This is “Fundamental Doctrines Affecting Insurance Contracts”, chapter 9 from the book Enterprise and Individual Risk Management (v. 1.0). For details on it (including licensing), click here.

For more information on the source of this book, or why it is available for free, please see the project's home page. You can browse or download additional books there. To download a .zip file containing this book to use offline, simply click here.

Has this book helped you? Consider passing it on:
Creative Commons supports free culture from music to education. Their licenses helped make this book available to you. helps people like you help teachers fund their classroom projects, from art supplies to books to calculators.

Chapter 9 Fundamental Doctrines Affecting Insurance Contracts

The insurance contract (or policy)Document received when one transfer risks to the insurance company; is the only physical product received at the time of the transaction. we receive when we transfer risk to the insurance company is the only physical product we receive at the time of the transaction. As described in the Risk Ball Game in Chapter 1 "The Nature of Risk: Losses and Opportunities", the contract makes the exchange tangible. Now that we have some understanding of the nature of risk and insurance, insurance company operations, markets, and regulation, it is time to move into understanding the contracts and the legal doctrines that influence insurance policies. Because contracts are subject to disputes, understanding their nature and complexities will make our risk management activities more efficient. Some contracts explicitly spell out every detail, while other contracts are considered incomplete and their interpretations are subject to arguments.The origin of the analysis of the type of contracts is founded in transaction cost economics (TCE) theory. TCE was first introduced by R. H. Coase in “The Nature of the Firm,” Economica, November 1937, 386–405, reprinted in Oliver E. Williamson, ed., Industrial Organization (Northampton, MA: Edward Elgar Publishing, 1996); Oliver E. Williamson, The Economic Institution of Capitalism (New York: Free Press, 1985); application to insurance contracts developed by Etti G. Baranoff and Thomas W. Sager, “The Relationship Among Asset Risk, Product Risk, and Capital in the Life Insurance Industry,” Journal of Banking and Finance 26, no. 6 (2002): 1181–97. For example, in a health contract, the insurer promises to pay for medicines. However, as new drugs come to market every day, insurers can refuse to pay for an expensive new medication that was not on the market when the contract was signed. An example is Celebrex, exalted for being easier on the stomach than other anti-inflammatory drugs and a major favorite of the “young at heart” fifty-plus generation. Many insurers require preauthorization to verify that the patient has no other choices of other, less expensive drugs.Testimonials and author’s personal experience. The evolution of medical technology and court decisions makes the health policy highly relational to the changes and dynamics in the marketplace. Relational contractsContracts whose provisions are dynamic with respect to the environment in which they are executed., we can say, are contracts whose provisions are dynamic with respect to the environment in which they are executed. Some contracts are known as incomplete contractsContracts that contain terms that are implicit rather than explicit. because they contain terms that are implicit, rather than explicit. In the previous example, the dynamic nature of the product that is covered by the health insurance policy makes the policy “incomplete” and open to disputes. Fallen Celebrex rival, Vioxx, is a noted example. New Jersey–based Merck & Co., Inc., faces more than 7,000 lawsuits claiming that its blockbuster drug knowingly increased risk of heart attack and stroke. This chapter also delves into the structure of insurance contracts in general and insurance regulations as they all tie together. We will explore the following:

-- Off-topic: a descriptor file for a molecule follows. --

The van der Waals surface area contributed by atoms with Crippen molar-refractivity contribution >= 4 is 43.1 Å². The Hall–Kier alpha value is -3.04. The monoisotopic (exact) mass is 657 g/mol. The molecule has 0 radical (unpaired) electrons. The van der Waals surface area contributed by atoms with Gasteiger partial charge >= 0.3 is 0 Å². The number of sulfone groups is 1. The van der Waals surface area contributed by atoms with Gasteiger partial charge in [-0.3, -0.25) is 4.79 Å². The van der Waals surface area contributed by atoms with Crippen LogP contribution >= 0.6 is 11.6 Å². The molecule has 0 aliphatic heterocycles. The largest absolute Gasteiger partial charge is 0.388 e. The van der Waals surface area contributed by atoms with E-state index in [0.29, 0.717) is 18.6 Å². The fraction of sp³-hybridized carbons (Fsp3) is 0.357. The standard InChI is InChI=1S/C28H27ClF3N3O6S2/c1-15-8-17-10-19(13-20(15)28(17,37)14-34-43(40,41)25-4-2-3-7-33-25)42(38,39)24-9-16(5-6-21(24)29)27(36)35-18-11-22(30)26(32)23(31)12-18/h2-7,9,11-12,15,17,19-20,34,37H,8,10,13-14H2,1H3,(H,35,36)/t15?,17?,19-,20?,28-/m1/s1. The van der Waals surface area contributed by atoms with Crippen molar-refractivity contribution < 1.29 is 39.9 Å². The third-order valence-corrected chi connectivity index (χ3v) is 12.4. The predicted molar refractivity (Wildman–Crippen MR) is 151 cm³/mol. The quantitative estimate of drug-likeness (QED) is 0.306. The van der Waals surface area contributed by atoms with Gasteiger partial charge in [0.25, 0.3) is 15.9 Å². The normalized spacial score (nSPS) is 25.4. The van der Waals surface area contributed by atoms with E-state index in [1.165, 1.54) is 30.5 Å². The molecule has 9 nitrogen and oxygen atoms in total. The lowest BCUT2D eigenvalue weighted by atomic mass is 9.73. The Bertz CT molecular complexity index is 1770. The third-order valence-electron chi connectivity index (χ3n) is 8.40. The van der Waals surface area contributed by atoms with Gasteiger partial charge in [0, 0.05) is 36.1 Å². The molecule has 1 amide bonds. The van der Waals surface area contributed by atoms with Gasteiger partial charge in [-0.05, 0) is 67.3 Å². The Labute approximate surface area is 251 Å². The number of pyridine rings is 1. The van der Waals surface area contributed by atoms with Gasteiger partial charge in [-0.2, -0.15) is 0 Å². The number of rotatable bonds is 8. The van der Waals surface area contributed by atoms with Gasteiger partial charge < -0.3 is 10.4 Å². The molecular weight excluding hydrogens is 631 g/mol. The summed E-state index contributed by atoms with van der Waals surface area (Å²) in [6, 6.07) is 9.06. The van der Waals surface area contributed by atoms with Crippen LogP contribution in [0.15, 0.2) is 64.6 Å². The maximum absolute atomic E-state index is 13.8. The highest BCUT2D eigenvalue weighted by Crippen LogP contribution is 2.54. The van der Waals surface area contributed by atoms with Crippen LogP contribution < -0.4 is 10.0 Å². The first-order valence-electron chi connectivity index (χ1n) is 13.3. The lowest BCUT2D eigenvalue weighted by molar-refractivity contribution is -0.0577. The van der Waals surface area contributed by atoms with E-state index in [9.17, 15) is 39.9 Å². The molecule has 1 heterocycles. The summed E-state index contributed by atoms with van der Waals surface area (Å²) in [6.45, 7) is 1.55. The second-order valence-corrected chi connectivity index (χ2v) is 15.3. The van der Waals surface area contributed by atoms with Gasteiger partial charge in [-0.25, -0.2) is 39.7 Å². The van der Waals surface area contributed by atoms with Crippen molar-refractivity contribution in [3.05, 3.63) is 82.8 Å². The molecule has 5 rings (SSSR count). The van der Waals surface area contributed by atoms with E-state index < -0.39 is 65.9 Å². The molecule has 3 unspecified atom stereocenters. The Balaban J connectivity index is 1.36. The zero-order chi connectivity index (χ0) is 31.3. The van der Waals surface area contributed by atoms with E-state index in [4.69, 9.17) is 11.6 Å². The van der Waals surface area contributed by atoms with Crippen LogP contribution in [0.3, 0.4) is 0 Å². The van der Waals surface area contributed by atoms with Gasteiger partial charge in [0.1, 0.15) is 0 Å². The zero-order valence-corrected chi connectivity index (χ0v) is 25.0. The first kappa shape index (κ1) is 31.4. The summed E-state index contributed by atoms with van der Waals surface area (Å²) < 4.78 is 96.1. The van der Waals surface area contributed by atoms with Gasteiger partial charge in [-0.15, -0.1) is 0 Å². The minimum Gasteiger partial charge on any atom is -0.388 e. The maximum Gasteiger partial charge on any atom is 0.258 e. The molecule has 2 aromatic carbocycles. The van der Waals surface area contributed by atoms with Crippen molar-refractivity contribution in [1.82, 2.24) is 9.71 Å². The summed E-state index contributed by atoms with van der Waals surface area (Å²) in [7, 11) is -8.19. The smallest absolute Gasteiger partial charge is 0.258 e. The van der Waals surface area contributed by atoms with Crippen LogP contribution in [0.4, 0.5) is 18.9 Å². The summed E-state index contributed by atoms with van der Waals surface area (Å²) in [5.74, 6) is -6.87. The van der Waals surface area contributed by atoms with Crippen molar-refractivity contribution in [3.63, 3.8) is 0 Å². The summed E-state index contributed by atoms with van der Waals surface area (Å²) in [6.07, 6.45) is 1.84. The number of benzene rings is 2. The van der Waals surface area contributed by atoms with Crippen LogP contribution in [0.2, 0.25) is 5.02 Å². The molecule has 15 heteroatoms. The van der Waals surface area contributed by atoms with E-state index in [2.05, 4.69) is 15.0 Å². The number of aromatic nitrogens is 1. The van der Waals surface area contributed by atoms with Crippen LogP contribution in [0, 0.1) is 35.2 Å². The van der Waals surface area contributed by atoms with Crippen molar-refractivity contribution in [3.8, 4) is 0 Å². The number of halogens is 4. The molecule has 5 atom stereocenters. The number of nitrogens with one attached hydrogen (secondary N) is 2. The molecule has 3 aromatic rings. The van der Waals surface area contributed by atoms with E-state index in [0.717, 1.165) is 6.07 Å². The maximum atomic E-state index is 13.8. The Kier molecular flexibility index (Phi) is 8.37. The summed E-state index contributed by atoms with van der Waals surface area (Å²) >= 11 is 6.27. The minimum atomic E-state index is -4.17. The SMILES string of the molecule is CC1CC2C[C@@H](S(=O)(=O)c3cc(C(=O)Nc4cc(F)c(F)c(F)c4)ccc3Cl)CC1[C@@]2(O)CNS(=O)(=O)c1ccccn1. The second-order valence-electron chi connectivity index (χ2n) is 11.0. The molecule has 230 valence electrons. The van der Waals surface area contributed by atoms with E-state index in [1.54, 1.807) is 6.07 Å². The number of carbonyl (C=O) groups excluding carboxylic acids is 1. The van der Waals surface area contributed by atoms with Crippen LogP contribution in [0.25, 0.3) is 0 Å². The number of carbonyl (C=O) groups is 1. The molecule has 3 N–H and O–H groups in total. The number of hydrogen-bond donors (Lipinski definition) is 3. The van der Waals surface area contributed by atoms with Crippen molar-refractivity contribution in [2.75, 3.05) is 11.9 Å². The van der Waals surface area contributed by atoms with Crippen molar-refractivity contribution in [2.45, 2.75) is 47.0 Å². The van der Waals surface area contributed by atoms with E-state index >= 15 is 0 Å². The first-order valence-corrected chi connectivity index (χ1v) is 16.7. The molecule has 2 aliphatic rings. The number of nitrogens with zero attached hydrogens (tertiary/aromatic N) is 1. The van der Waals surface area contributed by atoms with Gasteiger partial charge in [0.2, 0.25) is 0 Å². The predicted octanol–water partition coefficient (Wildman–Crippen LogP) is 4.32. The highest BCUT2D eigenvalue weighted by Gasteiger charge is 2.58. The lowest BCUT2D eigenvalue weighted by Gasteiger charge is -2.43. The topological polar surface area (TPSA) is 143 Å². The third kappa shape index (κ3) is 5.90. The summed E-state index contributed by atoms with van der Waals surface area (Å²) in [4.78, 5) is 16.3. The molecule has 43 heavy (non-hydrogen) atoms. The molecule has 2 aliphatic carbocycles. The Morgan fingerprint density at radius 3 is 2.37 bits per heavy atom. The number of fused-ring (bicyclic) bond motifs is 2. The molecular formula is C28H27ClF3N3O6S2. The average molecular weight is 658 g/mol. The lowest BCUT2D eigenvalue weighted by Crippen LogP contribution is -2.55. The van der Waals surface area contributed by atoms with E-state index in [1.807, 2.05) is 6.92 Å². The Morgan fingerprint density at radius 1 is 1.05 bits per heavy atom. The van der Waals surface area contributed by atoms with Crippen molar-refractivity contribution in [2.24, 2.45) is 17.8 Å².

1. Links
  2. Agency law, especially as applied to insurance
  3. Basic contractual requirements
  4. Important distinguishing characteristics of insurance contracts


At this point in the text, we are still focused on broad subject matters that connect us to our holistic risk and risk management puzzle. We are not yet drilling down into specific topics such as homeowner’s insurance or automobile insurance. We are still in the big picture of understanding the importance of clarity in insurance contracts and the legal doctrines that influence those contracts, and the agents or brokers who deliver the contracts to us. If you think about the contracts like the layers of an onion that cover the core of the risk, you can apply your imagination to Figure 9.1 "Links between the Holistic Risk Picture, the Insurance Contract, and Regulation".The idea of using Risk Balls occurred to me while searching for ways to apply transaction costs economic theory to insurance products. I began thinking about the risk embedded in insurance products as an intangible item separate from the contract that completes the exchange of that risk. The abstract notion of risk became the intangible core and the contract became the tangible part that wraps itself around the core or risk. We know now that each risk can be mitigated by various methods, as discussed in prior chapters. The important point here is that each activity is associated with legal doctrines culminating in the contracts themselves. The field of risk and insurance is intertwined with law and legal implications and regulation. No wonder the legal field is so connected to the insurance field as well as many pieces of legislation.